How AR is giving a voice to women of the past

In text books, on street corners and in parks around the world, you can learn about trailblazing women often overlooked by history.

Gretchen Menter remembers the day she and a colleague took a casual walk through Central Park in late 2016. She looked around and realized that she hadn’t seen one female statue—all the monuments around her were a bunch of “white dudes.” After a quick Google search back at the office, she learned that all of the statues in the park were of men, except for female literary figures, such as Shakespeare’s Juliet and Alice from “Alice in Wonderland.”

“I thought, That’s so weird, so then I started Googling statues in other places,” recalls Menter. She came across a staggering statistic: Approximately 93% of all statues in the U.S. were of men.

Menter—a creative director at advertising company VMLY&R—started to wonder why there weren’t more female statues and learned that the cost and red tape can be prohibitive, noting that “permits for the land are really hard to get” because Central Park is historically protected.

Menter brainstormed with her colleagues about what could be done. They wondered: What if you could build an app with augmented reality (AR) so that if you positioned your phone at one of the male statues in Central Park, you could have an influential woman from history pop up alongside them?

Two months later, the Whole Story app launched, doing just that. With 60 statues in 12 countries, the app was the start of a trend: Use AR to give a voice to women—even those who are long gone—by celebrating their accomplishments and making them more visible to current generations.

“It just seemed to be part of a cultural moment,” Menter says. “The thought that we had while we were walking through the park seemed to be a thought that I guess everybody was having at the time. You look around, and you start to become aware of all the places that there are holes, you know?”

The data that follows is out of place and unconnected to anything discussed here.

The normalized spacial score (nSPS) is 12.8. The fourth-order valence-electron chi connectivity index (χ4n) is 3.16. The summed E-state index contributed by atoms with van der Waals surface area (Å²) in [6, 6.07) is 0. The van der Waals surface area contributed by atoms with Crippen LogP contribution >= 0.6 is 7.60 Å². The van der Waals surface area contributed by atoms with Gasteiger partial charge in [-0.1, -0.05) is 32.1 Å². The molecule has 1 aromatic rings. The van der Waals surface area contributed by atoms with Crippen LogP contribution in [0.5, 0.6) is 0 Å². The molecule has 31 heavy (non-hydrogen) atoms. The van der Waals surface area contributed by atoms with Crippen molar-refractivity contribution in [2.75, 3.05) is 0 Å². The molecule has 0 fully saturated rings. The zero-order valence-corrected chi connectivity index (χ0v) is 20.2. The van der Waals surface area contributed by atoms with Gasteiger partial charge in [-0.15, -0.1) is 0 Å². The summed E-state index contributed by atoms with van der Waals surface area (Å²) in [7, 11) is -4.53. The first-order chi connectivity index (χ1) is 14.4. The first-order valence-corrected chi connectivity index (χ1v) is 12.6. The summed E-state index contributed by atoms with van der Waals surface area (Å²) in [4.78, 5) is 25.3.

Why are many women’s achievements an afterthought?

Many contributions from women have been lost to history, not just in terms of commemorative statues but in textbooks, as well. Studies show that the majority of references in history books are for men, not women. According to research conducted by The National Women’s History Museum, women and minorities are vastly underrepresented in U.S. history books, with one woman mentioned for every three men mentioned.

“Too many of our stories, especially the stories of women of color, have been lost to history and sexism, or just intentionally erased, which means that when young women are questioning whether or not they belong in a space, they just might not know that they’re part of the long legacy of women who have been and are continuing to shape our society,” says Amanda Phingbodhipakkiya, an artist inspired by feminism and science who often incorporates AR into her work.

Limitless, a mural by Amanda Phingbodhipakkiya located in Albuquerque, New Mexico, is part of the public art series Findings. Photo by Reece Martinez.

Phingbodhipakkiya, who has a background in neuroscience, has long been perplexed by why women in STEM haven’t been recognized. In many of her projects, she aims to highlight their stories and “let folks know that there’s a long legacy of women in STEM that we just don’t know about.”

Bringing women back into the picture

While historical documents and statues are set in stone, AR is a way to bring women into the picture without changing history. Many history textbooks that are used in schools, for example, have stayed the same for a long time, but AR can change how a student experiences the book without actually modifying the book itself.

The Lessons in Herstory app, for example, uses AR so that when a student points her camera at a photo of a man in the history book, “A History of U.S.: Liberty for All? 1820-1860,” a woman will pop up in his place, such as Cathay WilliamsAnnie OakleyHarriet Tubman and Lotta Crabtree, to name a few.

Courtesy of The Whole Story